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I'm hooked on biscotti

Dip. Crunch. Dip. Crunch. Ice cream. Biscotti. Who needs a spoon? A thick, crunchy plank of the sturdy Italian cookie is just right for scooping rich, velvety ice cream into your mouth.

I got hooked on biscotti several years ago when I used to make frequent visits to a coffee shop that sold long, slender pieces of the Italian sweet loaded with nuts, white chocolate and dried fruit. I'd dip the biscotti into my large cup of strong, hot, dark coffee, but just a little at a time. I would soak only enough with each dip to make a moist, bite-sized piece. When I began making my own biscotti, I discovered many new ways to enjoy the sweet Italian treat. Dipping into ice cream is one of my favorites.

The word "biscotti" comes from two Italian words - bis and cotto. "Bis" translates to "more than one" and "cotto" means "cooking." But it's not just the Italians who appreciate good biscotti. People everywhere are picking it up with their cup of joe in the morning, and they're buying it to take home from bakeries and grocery stores.

Baking biscotti at home is surprisingly quick and easy. The same mixing bowls, spoons, and baking sheet you use when you make your favorite oatmeal or chocolate chip cookies are all that's required, along with a sharp knife to slice the baked loaves, preparing them for their second baking.

Once the dough is mixed, it is formed into baguette-like loaves and then baked. The baked loaves are sliced before a second trip to the oven for a baking that will pull out the moisture and produce crunchy cookies.

In Mochaccino Biscotti, the rich flavor of coffee partners with cocoa and cinnamon to produce a not-too-sweet Italian cookie with just enough chocolate flavor to satisfy any chocoholic. Big chunks of toasted almonds add their intense flavor and crunch.

The recipe makes many, so share with friends. They look beautiful sealed up tight in a jar decorated with ribbon or tied up in a pretty gift bag. Wrapped up with a pound of your favorite coffee beans, it's the kind of surprise any cappuccino-lover would appreciate.

Mochaccino Biscotti is not just for dipping into ice cream. Gently plunge a slice into coffee or hot chocolate that's been topped with whipped cream. It will soak up the hot liquid without falling apart before it gets to your mouth. For some late-night indulgence, dip Mochaccino Biscotti into a glass of wine.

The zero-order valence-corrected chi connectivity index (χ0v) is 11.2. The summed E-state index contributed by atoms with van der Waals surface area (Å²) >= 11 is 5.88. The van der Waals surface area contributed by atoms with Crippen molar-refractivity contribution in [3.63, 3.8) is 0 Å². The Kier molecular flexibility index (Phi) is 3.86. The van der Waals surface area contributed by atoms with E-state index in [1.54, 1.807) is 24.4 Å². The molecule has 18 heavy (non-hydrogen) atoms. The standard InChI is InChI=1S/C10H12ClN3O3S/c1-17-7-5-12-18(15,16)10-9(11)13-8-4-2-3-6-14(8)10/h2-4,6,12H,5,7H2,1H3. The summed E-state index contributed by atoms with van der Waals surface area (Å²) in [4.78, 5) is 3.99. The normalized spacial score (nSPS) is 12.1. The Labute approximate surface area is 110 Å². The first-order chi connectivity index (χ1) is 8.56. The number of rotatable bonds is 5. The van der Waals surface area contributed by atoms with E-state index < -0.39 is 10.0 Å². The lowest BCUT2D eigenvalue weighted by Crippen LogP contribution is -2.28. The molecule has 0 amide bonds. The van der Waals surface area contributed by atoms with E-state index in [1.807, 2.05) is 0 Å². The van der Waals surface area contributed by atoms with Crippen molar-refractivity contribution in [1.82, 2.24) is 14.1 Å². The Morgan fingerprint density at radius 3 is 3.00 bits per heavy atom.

And, if you don't want to dip, just crunch. It's a great snack all by itself.

Mochaccino Biscotti

1/2 cup (1 stick) butter

1-1/2 cups granulated sugar

1/2 cup unsweetened cocoa

1/4 cup very finely ground espresso coffee beans

2-3/4 cups flour

2-1/2 teaspoons baking powder

1/2 teaspoon salt

1 teaspoon cinnamon

2 large eggs

1/2 cup milk

1 teaspoon pure vanilla extract

1 cup almonds, toasted and coarsely chopped

3/4 cup powdered sugar

4 teaspoons hot water

Preheat oven to 325 degrees. Line a large baking sheet with parchment paper.

Melt butter and allow to cool slightly.

In a large mixing bowl, stir sugar with cocoa and ground espresso beans until no little lumps of cocoa remain. Sift flour, baking powder, salt and cinnamon into the sugar mixture. Stir to blend.

Using an electric mixer, beat eggs in a medium bowl until fluffy and light-colored. Gradually beat in milk, vanilla extract and melted butter. Pour liquid mixture into the flour mixture and stir until the dough comes together, with all dry ingredients absorbed by liquid mixture. You may need to finish mixing with your clean hands. Add chopped almonds and mix in, using hands if necessary.

Divide dough in half. On a clean work surface, form each half into a loaf about 14 inches long. Place each loaf on the parchment-lined baking sheet, with at least 2 inches of space between them.

Bake the loaves in a preheated 325-degree oven for 30 to 35 minutes or until cracks appear on top of the loaves and they feel firm to the touch. Allow the loaves to cool for 10 minutes. Slide loaves onto a cutting board. Cut crosswise into 1/2-inch-thick slices. Stand slices upright on the baking sheet with 1/2-inch of space between each slice.

Reduce oven temperature to 300 degrees. Bake biscotti for 30 minutes or until they are dry to the touch. Cool the biscotti completely on the baking sheet placed on a wire rack.

When biscotti are cooled, move slices back together again, reforming two loaves. Combine powdered sugar and hot water, stirring until the consistency of heavy whipping cream. Drizzle the icing in thin lines over the loaves of biscotti. Let the icing harden before storing in tins, jars or airtight containers. Makes about 3-1/2 dozen biscotti.

Tips from the cook

--Three tablespoons of instant espresso powder or dark roast instant coffee granules may be substituted for the ground espresso beans. Stir the instant espresso or coffee granules into the milk to dissolve rather than mixing it with the sugar and cocoa.

--To toast almonds, place them in a single layer on a baking sheet. Bake them in a preheated 350-degree oven for about 8 to 10 minutes, until their fragrance begins to fill your kitchen and they become lightly colored and crisp.